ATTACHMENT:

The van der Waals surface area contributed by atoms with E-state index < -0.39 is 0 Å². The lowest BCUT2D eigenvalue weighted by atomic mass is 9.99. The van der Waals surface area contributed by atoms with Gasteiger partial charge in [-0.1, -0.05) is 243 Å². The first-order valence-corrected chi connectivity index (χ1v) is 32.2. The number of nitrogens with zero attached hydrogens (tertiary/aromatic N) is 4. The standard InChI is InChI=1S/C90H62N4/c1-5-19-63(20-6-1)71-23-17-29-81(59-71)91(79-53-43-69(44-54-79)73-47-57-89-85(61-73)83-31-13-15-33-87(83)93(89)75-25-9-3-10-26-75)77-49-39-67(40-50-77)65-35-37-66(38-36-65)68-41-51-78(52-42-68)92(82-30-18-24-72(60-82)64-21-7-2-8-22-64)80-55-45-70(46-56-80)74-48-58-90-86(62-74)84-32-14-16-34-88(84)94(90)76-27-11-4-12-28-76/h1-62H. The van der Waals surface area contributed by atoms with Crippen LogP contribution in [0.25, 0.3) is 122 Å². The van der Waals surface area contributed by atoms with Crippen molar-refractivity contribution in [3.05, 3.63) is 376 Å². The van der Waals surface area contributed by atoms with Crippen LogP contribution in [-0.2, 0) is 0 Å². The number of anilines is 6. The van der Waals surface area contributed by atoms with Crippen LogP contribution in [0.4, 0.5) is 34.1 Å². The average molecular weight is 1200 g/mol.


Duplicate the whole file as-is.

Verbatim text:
The van der Waals surface area contributed by atoms with E-state index < -0.39 is 0 Å². The lowest BCUT2D eigenvalue weighted by atomic mass is 9.99. The van der Waals surface area contributed by atoms with Gasteiger partial charge in [-0.1, -0.05) is 243 Å². The first-order valence-corrected chi connectivity index (χ1v) is 32.2. The number of nitrogens with zero attached hydrogens (tertiary/aromatic N) is 4. The standard InChI is InChI=1S/C90H62N4/c1-5-19-63(20-6-1)71-23-17-29-81(59-71)91(79-53-43-69(44-54-79)73-47-57-89-85(61-73)83-31-13-15-33-87(83)93(89)75-25-9-3-10-26-75)77-49-39-67(40-50-77)65-35-37-66(38-36-65)68-41-51-78(52-42-68)92(82-30-18-24-72(60-82)64-21-7-2-8-22-64)80-55-45-70(46-56-80)74-48-58-90-86(62-74)84-32-14-16-34-88(84)94(90)76-27-11-4-12-28-76/h1-62H. The van der Waals surface area contributed by atoms with Crippen LogP contribution in [0.25, 0.3) is 122 Å². The van der Waals surface area contributed by atoms with Crippen molar-refractivity contribution in [3.05, 3.63) is 376 Å². The van der Waals surface area contributed by atoms with Crippen LogP contribution in [-0.2, 0) is 0 Å². The number of anilines is 6. The van der Waals surface area contributed by atoms with Crippen LogP contribution in [0.4, 0.5) is 34.1 Å². The average molecular weight is 1200 g/mol.